A Capable Sheriff

28.10.2016 | category: General
© Portrait of Lancelot ‘Capability’ Brown, c.1770-75, by Richard Cosway (1742-1821)/Private Collection/Bridgeman Images
© Portrait of Lancelot ‘Capability’ Brown, c.1770-75, by Richard Cosway (1742-1821)/Private Collection/Bridgeman Images

One of the less well known elements of Brown's life was his election as High Sheriff of Cambridgeshire and Huntingdonshire in 1770.

Capability Brown, the celebrated and prolific manipulator of landscapes which he deemed had 'capability' for improvement, operated without a break from the 1740s until his death in 1783. He also designed or altered houses and ornamental buildings for which his parks, gardens and clumps of trees provided the setting.  Among his greatest achievements is his work at Burghley, where his portrait by Nathaniel Dance hangs and where he was consulted by the 9th Earl of Exeter for over 20 years. Successive High Sheriffs in nomination attending Burghley seminars will have driven through his park, admired his lake and classical bridge, passed his stables on arrival and lunched in his orangery.

Less is known about Brown's shrievalty, for in 1770 he became High Sheriff of Cambridgeshire and Huntingdonshire, the two counties sharing a sheriff between 1155 and 1964 (except for 1636-42). In 1767 he had acquired Fenstanton Manor, Huntingdonshire from the 8th Earl of Northampton, his client at Castle Ashby, writing off some of the Earl's debt to him as part-payment for the estate. He thus fulfilled the essential qualification of owning property within his county.

How and by whom he was nominated as High Sheriff is open to speculation since the procedure then was more fluid than it is now, when successive High Sheriffs are nominated by previous Sheriffs with the concurrence of a county shrieval panel. Vested political interests influenced the choice of the three names for each county proposed annually to the High Court and it was not a foregone conclusion that the other nominees would ever serve. The London Gazette of 11-14 November 1769 published Brown last in the list of nominees and neither Charles Bowles or Robert Bragge ahead of him ever served, nor was he nominated in the lists of 1768 or 1767, so he hardly had time to 'hit the ground running' as expected in the 21st century.  The 4th Earl of Sandwich, of Hinchingbrooke near Huntingdon, claimed to control the nomination of the County's Sheriffs, but it may be that John Heathcote, of Conington Castle, Huntingdonshire and Sheriff in 1767, had some influence too, seeking a Huntingdonshire man in line with the custom of rotating sheriffs between Cambridgeshire, the Isle of Ely within Cambridgeshire and Huntingdonshire.  Heathcote will have been aware of the purchase that year of Fenstanton, not far away, by a man with Brown's formidable reputation.  Any link between the two men will have been strengthened when Brown's youngest son Thomas became Rector of Conington in 1789, six years before Heathcote's death. The connection was continued when Brown's draughtsman and frequent deputy, Samuel Lapidge, remodelled the grounds of Conington in the late 1790s for Heathcote's son John Heathcote, MP and later sheriff.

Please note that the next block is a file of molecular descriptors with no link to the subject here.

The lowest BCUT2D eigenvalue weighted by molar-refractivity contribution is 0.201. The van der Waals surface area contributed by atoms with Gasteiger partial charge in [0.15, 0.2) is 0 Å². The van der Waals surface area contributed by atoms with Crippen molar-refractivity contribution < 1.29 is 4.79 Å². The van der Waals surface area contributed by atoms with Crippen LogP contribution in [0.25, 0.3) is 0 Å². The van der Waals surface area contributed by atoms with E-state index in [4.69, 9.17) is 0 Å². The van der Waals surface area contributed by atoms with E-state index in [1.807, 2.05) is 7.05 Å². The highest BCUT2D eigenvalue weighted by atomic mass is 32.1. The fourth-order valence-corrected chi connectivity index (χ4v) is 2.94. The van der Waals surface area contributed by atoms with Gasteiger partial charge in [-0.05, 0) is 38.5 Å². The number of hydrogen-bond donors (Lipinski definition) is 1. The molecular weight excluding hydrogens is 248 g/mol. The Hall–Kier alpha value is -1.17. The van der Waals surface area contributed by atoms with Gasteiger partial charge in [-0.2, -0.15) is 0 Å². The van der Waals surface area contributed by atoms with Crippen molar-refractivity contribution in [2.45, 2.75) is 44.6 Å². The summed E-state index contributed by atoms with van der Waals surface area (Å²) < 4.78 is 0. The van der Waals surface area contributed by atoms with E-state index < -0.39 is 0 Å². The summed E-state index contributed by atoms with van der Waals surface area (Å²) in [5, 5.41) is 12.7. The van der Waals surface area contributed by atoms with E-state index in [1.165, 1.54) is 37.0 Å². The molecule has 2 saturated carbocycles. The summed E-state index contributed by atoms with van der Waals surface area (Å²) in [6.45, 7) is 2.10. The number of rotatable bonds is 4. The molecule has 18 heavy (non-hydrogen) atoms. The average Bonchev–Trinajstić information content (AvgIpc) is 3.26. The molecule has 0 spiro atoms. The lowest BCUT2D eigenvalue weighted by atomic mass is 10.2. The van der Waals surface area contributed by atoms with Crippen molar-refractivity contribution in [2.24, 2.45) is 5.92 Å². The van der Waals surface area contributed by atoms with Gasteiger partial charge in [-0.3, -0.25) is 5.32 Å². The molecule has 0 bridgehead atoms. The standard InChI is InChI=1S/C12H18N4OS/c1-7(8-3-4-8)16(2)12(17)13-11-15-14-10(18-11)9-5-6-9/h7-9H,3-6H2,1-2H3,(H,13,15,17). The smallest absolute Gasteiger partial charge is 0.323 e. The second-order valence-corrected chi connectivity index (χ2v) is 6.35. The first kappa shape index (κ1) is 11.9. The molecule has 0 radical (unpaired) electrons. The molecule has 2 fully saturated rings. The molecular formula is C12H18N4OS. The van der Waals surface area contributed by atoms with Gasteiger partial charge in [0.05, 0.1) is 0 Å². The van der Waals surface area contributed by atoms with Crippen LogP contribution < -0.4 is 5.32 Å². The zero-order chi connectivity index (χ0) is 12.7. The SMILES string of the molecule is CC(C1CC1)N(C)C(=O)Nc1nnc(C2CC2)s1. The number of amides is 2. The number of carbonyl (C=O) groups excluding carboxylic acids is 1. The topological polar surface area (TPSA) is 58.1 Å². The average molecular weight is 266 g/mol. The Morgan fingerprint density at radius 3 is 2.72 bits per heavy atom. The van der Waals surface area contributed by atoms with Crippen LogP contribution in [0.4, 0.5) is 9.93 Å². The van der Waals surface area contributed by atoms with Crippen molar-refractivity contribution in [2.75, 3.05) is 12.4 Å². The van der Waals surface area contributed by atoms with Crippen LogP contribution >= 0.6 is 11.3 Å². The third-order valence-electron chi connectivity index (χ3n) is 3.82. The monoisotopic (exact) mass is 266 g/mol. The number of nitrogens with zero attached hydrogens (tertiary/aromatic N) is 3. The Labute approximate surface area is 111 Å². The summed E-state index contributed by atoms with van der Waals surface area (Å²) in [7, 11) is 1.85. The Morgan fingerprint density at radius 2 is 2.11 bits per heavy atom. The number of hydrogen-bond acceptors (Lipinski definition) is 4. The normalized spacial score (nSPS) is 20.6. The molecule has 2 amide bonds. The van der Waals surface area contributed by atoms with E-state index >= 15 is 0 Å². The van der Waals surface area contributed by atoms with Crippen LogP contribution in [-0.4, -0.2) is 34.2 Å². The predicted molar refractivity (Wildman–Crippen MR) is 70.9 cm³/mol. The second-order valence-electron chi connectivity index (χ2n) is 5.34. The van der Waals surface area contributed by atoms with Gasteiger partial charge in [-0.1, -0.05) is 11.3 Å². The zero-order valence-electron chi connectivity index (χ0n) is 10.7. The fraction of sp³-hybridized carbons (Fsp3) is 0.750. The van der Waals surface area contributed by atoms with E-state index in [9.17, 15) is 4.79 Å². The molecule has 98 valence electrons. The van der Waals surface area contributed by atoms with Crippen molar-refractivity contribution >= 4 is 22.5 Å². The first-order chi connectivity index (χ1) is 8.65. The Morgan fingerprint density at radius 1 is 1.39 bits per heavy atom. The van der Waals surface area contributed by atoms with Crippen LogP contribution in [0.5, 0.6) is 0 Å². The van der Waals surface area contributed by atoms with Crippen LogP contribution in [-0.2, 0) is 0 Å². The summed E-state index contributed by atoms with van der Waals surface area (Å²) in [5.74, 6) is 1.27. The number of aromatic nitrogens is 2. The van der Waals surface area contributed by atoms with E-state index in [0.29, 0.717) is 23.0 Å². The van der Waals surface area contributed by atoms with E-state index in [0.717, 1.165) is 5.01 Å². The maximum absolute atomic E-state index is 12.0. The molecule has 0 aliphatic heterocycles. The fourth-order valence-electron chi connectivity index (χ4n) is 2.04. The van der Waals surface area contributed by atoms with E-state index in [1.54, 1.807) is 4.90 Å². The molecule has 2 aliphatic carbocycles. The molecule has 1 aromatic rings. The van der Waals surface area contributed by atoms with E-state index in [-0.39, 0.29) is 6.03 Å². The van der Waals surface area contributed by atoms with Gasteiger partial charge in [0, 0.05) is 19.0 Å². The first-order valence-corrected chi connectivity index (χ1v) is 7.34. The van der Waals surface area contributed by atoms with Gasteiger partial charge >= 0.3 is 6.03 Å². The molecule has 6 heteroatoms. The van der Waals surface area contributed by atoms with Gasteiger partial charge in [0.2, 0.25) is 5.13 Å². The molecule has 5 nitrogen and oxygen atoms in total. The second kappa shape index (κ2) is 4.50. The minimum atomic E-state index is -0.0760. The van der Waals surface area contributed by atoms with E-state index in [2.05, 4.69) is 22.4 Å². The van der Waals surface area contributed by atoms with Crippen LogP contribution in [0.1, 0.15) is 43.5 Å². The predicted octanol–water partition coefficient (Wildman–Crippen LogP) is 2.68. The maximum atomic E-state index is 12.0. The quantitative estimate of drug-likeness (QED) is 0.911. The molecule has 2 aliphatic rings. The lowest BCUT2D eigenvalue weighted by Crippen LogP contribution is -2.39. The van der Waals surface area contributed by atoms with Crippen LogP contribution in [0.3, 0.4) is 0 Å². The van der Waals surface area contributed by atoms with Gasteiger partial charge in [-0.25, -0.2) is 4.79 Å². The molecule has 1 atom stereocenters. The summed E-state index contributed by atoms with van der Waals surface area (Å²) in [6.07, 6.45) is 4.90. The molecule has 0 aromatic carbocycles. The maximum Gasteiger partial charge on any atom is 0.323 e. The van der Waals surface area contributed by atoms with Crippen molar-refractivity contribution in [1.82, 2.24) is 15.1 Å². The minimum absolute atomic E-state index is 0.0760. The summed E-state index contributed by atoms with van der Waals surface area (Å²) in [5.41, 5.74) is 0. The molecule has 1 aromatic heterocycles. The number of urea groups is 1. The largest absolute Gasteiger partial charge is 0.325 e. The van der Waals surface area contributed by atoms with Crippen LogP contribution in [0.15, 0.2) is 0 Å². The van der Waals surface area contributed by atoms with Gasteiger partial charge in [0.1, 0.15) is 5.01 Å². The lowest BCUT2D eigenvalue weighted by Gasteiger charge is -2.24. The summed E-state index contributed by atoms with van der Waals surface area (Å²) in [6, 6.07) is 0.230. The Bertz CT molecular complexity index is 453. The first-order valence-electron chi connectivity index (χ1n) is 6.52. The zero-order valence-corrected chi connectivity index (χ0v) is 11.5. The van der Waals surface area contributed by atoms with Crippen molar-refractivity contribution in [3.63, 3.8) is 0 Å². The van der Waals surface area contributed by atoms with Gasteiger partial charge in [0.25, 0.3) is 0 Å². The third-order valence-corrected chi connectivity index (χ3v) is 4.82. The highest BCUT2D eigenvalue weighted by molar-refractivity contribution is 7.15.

Judging by Brown's engagement with over 20 new or continuing commissions in 1770, he worked throughout his shrieval year, his professional base being Wilderness House, Hampton Court which he and his family had occupied since his royal appointment as Master Gardener in 1764.  Although his clients tended to be great territorial magnates, the majority of these were peers and excluded from the shrievalty. He advised many smaller landowners, including at least eight Sheriffs ‒ one being Sir William Loraine, of Kirkharle, Northumberland (sheriff 1774), grandson of Brown's first employer in 1732.  Brown's eldest brother, John, was the Loraines' agent and married their daughter Jane in 1743, an indication that the Browns were not of such lowly stock as is sometimes suggested.  

How much spare time he had for shrieval duties is not known, and most legal requirements were performed by the Under Sheriff.  He did attend on the Assize Judges however, as we know from an anecdote reported by one of Brown's greatest detractors, Uvedale Price in his Essay on the Picturesque (1810) (p 245): 'when Mr Brown was High-Sheriff, some facetious person observing his attendants straggling, called out to him, "Clump your javelin men".

About the Author: Andrew Wells, High Sheriff of Kent 2005-06 and architectural and garden historian, trustee of Kent Gardens Trust which has just published "Capability Brown in Kent" (more information from www.kentgardenstrust.org.uk/publications)